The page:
Independent Student Newspaper Since 1969

The Badger Herald

Independent Student Newspaper Since 1969

The Badger Herald

Independent Student Newspaper Since 1969

The Badger Herald


Study finds considering race improves patient care

When clinicians consider patient’s race, it improves patient assessment, treatment outcomes, according to study
Riley Steinbrenner

Today’s healthcare clinicians use the “Clinical Decision Making” model to diagnose patients using information like age, family history or medical history. Race is normally ignored in this model, but University of Wisconsin health economist John Mullahy recently found a patient’s race may be essential for determining medical assessments and treatments.

University of Pennsylvania professor Dr. Atheendar Venkataramani and Northwestern University health economist Charles Manski co-authored a paper with Mullahy that yielded a new race-conscious framework to allow clinicians to more effectively treat patients and predict their care.

For doctors to give the best care and treatment, they need to consider as much information as possible, Mullahy said. According to Mullahy’s study, a person’s race can predict patient information like access to medical care, environment and health risks.


“Race has some ability to predict something about a patient’s likely outcome,” Mullahy said.

Dr. Sarah Buckley practices family medicine in the Twin Cities, Minnesota. Through her work, Buckley said she has seen the importance of racial consideration in treating patients.

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Different health concerns can be associated with racial or ethnic groups, Buckley said. For instance, Hispanics, African Americans and Native Americans can have a higher risk of diabetes and heart failure than other ethnicities and races — which informs clinicians’ decision-making processes when treating patients from their respective racial groups. Kidney disease, cancer and cardiac kidney disease are also shown to be higher in African Americans in comparison to other races.

According to Buckley and Mullahy, considering the possible risks for people of these racial and ethnic groups is helpful for clinicians when deciding what cancer screenings or tests to perform for the patient.

“A patient’s possible health care can come from factors including race, which is incredibly important to preventative care of a patient,” Buckley said.

Buckley said race is also vital for specific medical examinations like cancer screenings, which means racial differences in health risks must inform how doctors select the appropriate medical tests.

A medication’s effectiveness can vary by race as well. For example, heart disease treatment effectiveness can differ between different racial groups and information on treatments should be used by doctors, Buckley said.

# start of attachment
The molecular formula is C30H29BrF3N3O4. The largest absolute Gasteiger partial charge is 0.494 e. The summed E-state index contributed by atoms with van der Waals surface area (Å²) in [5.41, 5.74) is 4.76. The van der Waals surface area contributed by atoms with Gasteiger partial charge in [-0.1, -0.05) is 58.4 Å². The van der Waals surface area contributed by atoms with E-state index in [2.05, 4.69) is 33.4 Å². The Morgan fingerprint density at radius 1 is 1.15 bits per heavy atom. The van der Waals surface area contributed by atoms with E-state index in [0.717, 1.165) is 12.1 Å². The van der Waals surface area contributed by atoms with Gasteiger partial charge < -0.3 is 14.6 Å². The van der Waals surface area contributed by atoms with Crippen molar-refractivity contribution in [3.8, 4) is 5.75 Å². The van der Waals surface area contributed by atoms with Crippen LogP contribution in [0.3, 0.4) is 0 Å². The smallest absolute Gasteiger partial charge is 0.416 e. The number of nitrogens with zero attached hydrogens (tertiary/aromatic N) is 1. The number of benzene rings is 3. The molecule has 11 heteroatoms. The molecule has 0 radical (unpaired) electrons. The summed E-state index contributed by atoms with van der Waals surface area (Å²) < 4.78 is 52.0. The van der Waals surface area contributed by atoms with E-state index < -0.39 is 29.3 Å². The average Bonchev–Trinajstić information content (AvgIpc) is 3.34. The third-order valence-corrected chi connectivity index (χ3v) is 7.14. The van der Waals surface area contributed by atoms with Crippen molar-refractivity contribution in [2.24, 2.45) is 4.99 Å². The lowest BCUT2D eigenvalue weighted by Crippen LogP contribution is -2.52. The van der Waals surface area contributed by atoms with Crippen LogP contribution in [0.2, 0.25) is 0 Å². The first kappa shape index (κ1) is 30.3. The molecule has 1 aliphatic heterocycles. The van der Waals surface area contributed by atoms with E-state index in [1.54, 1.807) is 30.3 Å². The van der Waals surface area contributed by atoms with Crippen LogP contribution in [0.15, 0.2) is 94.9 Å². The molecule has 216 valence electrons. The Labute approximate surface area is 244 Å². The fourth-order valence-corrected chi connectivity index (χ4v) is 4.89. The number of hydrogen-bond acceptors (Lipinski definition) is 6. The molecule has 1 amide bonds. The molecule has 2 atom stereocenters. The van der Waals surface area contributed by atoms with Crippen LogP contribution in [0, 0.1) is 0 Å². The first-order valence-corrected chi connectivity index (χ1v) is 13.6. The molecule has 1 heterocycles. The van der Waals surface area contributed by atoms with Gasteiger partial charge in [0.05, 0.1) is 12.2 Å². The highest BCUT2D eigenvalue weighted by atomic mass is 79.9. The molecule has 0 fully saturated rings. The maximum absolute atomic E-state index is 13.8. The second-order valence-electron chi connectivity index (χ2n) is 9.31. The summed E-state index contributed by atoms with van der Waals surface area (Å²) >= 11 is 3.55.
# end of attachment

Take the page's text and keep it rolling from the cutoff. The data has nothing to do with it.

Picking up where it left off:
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Mullahy and Buckley said a person’s race could also suggest their environment and the circumstances of their upbringing. For example, Mullahy said that a person’s environment could indicate the level of exposure patients have had to risk factors such as harmful substances or toxins.

When doctors consider a patient’s environment, they can synthesize their medical history and potential risk factors to more effectively treat them, Mullahy said.

Many people are concerned with how to define race because race is a social construct and not biological. According to Mullahy, his model does not require race to have a specific definition. Instead, it represents a set of theoretical risks clinicians can predict to ensure effective treatments.

“[Race] doesn’t have to be a perfect measure of anything … As long as that measure you have predicts something about the patient’s likely health outcomes, you should use it,” Mullahy said.

Self-identification, which involves patients describing their race and history on intake forms at the doctor’s office, is the best way for health professionals to consider race in in-patient treatment, Buckley said. This way, a clinician can understand how race might be relevant to the patient’s treatment.

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Structural racism and bias have been and continue to be prevalent and observed in the healthcare system in the United States, according to data from the Centers for Disease Control. A well-known example of this is disparities in prenatal and maternal care between white and Black women originating from the incorrect belief Black women had a higher pain tolerance for childbirth than white women, according to the National Library of Medicine.

This incorrect belief led to higher mortality rates among African American women and their babies during childbirth, Buckley said. Clinicians should always offer pain management medication when a laboring woman is in pain no matter the circumstance. Using a race-conscious model would help prevent this disparity from continuing.

According to Buckley and Mullahy, a lack of bias training exacerbates racism in healthcare. While Mullahy advocates for racial consideration in his clinical decision-making model, he is cautious of bias. Bias can interfere with the clinician’s goals to maximize patient care and undermine the benefits of incorporating race into assessment and treatment methods, Mullahy said.

“When looking at these studies, doctors should understand if this fact [pain tolerance in laboring women] is based on calculations or implicit biases,” Buckley said.

Buckley said bias training in all health professionals may help solve the widespread problem of racial bias in healthcare and remedy racial disparities.

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